The government has signed an interim Trade Partnership Agreement (TPA) with the United Kingdom (UK) to sustain trade relations between the two countries as Britain and Northern Ireland exit the European Union (EU).
The agreement, which allows up to £1.2 billion worth of trade between the two sides, replaces the interim Ghana-EU Economic Partnership Agreement (EPA), which governed trade relations between Ghana, but ceased to apply to the UK on December 31, 2020.
The new trade framework provides duty-free-quota access for Ghanaian exports to the UK market and enhances the competitiveness of local industries. It would also improve the business environment in Ghana through development cooperation between the two countries.
Negotiations between the technical teams of both nations for the new trade framework started in March 2018, with the two countries arriving at a consensus on the fundamental elements of the new agreement.
Ghana’s Acting High Commissioner to the UK, Mr Peprah Ampratwum, signed on behalf of the government, while the UK Secretary of State for International Trade, Ms Liz Truss, signed on behalf of the UK last Tuesday.
The Minister designate for Trade and Industry, Mr Alan Kyerematen, witnessed the signing ceremony via Zoom.
The deal is expected to facilitate multiple economic transactions in a tariff-free package, covering bananas, canned tuna, cocoa and other such related commodities.
The reciprocal partnership will also see the UK benefiting from tax liberation from 2023 when it can export machinery, chemical products and other electronics to Ghana.
Mr Kyerematen said the new agreement reaffirmed the deep interest of both Ghana and the UK to strengthen their long-standing trade and economic relationship, as it establishes a new framework for Ghana-UK for sustained economic growth in the country.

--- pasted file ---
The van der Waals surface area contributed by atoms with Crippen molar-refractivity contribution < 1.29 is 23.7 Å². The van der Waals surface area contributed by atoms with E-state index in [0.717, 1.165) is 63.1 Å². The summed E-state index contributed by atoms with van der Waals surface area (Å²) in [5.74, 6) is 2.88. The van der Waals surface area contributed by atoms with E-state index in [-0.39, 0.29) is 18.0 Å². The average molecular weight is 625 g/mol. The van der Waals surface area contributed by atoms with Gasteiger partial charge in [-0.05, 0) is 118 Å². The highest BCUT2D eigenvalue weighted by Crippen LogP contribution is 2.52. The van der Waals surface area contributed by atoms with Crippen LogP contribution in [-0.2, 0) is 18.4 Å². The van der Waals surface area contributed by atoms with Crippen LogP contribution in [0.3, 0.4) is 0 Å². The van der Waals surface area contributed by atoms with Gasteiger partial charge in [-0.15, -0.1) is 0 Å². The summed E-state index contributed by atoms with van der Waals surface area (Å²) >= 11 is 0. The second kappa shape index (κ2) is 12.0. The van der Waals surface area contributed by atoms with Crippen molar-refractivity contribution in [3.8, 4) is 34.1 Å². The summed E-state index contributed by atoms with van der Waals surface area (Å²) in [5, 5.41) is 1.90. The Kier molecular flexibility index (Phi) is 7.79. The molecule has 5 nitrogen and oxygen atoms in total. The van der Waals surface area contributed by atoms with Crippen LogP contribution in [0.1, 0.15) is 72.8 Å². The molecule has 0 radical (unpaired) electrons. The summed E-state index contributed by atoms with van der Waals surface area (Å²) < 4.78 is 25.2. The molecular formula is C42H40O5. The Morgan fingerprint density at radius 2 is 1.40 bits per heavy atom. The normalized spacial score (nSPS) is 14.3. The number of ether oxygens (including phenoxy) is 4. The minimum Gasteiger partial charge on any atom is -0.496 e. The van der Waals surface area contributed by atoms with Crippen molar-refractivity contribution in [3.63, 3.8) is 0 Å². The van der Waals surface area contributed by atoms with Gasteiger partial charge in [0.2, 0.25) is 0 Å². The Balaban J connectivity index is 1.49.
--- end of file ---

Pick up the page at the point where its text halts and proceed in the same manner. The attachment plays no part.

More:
“The agreement also reflects the importance both the UK and Ghana attach to integration between West African states within the context of the Economic Community of West African States (ECOWAS) and among African states within the context of the African Continental Free Trade Area (AfCFTA),” he added.
The minister designate expressed the hope that the new agreement would build the foundation for the negotiation of a free trade agreement between the UK and ECOWAS to promote regional integration, economic cooperation and good governance in the sub-region and also increase intra-regional trade.
“I believe the new agreement will further support the economic and sustainable development agenda of Ghana by enhancing the country’s export potential and diversification,” he added.
Mr Kyerematen further expressed the belief that the agreement would complement priority policies and projects of the government, particularly its industrial transformation agenda, and a national export development strategy which he said were designed to boost industrial production and enhance export development.
The minister designate thanked the UK government for actively supporting Ghana’s programme to develop strategic anchor industries to build economic pillars of growth by diversifying the economy beyond cocoa and gold.
“I will like to make special mention of the support we have received from the UK government in the development of the automotive industry as well as the garment and pharmaceutical industries,” Mr Kyerematen said.
He also commended Ms Truss for her constructive engagement and the flexibility she had shown in the negotiations which made it possible to arrive at the desirable outcome “we celebrate today with the signing of the new Interim Ghana-UK Trade Partnership Agreement”.
“We have just signed a trade deal with Ghana, building on a trade relationship worth £1.2 billion,” Ms Truss posted on her Twitter handle shortly after the signing.
She said the agreement secured certainty for business to support jobs in both nations and also set the stage for closer trading ties in the years to come.